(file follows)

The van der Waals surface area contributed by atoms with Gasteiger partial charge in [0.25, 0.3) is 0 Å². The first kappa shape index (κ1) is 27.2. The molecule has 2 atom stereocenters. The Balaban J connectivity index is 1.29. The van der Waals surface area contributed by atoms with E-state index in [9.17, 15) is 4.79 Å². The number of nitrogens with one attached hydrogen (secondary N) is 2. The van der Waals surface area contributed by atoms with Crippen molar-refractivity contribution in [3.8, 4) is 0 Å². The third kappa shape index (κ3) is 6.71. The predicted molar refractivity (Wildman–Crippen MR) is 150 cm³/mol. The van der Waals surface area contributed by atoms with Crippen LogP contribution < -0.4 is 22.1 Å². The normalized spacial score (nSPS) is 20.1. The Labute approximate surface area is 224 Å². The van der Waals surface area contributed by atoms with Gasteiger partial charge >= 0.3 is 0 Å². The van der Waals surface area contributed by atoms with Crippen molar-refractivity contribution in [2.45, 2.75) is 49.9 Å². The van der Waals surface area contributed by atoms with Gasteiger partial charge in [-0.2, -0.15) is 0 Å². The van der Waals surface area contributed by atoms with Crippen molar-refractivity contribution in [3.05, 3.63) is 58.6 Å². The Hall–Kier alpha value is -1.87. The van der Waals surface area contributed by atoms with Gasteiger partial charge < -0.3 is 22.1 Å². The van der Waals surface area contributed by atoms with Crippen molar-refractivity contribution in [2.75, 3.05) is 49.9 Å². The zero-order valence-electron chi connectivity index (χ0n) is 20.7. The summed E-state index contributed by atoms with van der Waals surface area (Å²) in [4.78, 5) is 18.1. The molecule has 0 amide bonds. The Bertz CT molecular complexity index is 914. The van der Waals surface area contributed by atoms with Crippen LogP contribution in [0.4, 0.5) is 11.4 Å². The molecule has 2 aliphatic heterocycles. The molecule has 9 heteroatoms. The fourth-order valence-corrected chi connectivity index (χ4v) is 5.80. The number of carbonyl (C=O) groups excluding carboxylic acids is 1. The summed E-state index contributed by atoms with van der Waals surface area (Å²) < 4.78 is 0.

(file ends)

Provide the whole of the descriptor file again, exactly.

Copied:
The van der Waals surface area contributed by atoms with Gasteiger partial charge in [0.25, 0.3) is 0 Å². The first kappa shape index (κ1) is 27.2. The molecule has 2 atom stereocenters. The Balaban J connectivity index is 1.29. The van der Waals surface area contributed by atoms with E-state index in [9.17, 15) is 4.79 Å². The number of nitrogens with one attached hydrogen (secondary N) is 2. The van der Waals surface area contributed by atoms with Crippen molar-refractivity contribution in [3.8, 4) is 0 Å². The third kappa shape index (κ3) is 6.71. The predicted molar refractivity (Wildman–Crippen MR) is 150 cm³/mol. The van der Waals surface area contributed by atoms with Crippen LogP contribution < -0.4 is 22.1 Å². The normalized spacial score (nSPS) is 20.1. The Labute approximate surface area is 224 Å². The van der Waals surface area contributed by atoms with Gasteiger partial charge >= 0.3 is 0 Å². The van der Waals surface area contributed by atoms with Crippen molar-refractivity contribution in [2.45, 2.75) is 49.9 Å². The van der Waals surface area contributed by atoms with Gasteiger partial charge in [-0.2, -0.15) is 0 Å². The van der Waals surface area contributed by atoms with Crippen molar-refractivity contribution in [3.05, 3.63) is 58.6 Å². The Hall–Kier alpha value is -1.87. The van der Waals surface area contributed by atoms with Gasteiger partial charge < -0.3 is 22.1 Å². The van der Waals surface area contributed by atoms with Crippen molar-refractivity contribution in [2.75, 3.05) is 49.9 Å². The zero-order valence-electron chi connectivity index (χ0n) is 20.7. The summed E-state index contributed by atoms with van der Waals surface area (Å²) in [4.78, 5) is 18.1. The molecule has 0 amide bonds. The Bertz CT molecular complexity index is 914. The van der Waals surface area contributed by atoms with Crippen LogP contribution in [0.4, 0.5) is 11.4 Å². The molecule has 2 aliphatic heterocycles. The molecule has 9 heteroatoms. The fourth-order valence-corrected chi connectivity index (χ4v) is 5.80. The number of carbonyl (C=O) groups excluding carboxylic acids is 1. The summed E-state index contributed by atoms with van der Waals surface area (Å²) < 4.78 is 0.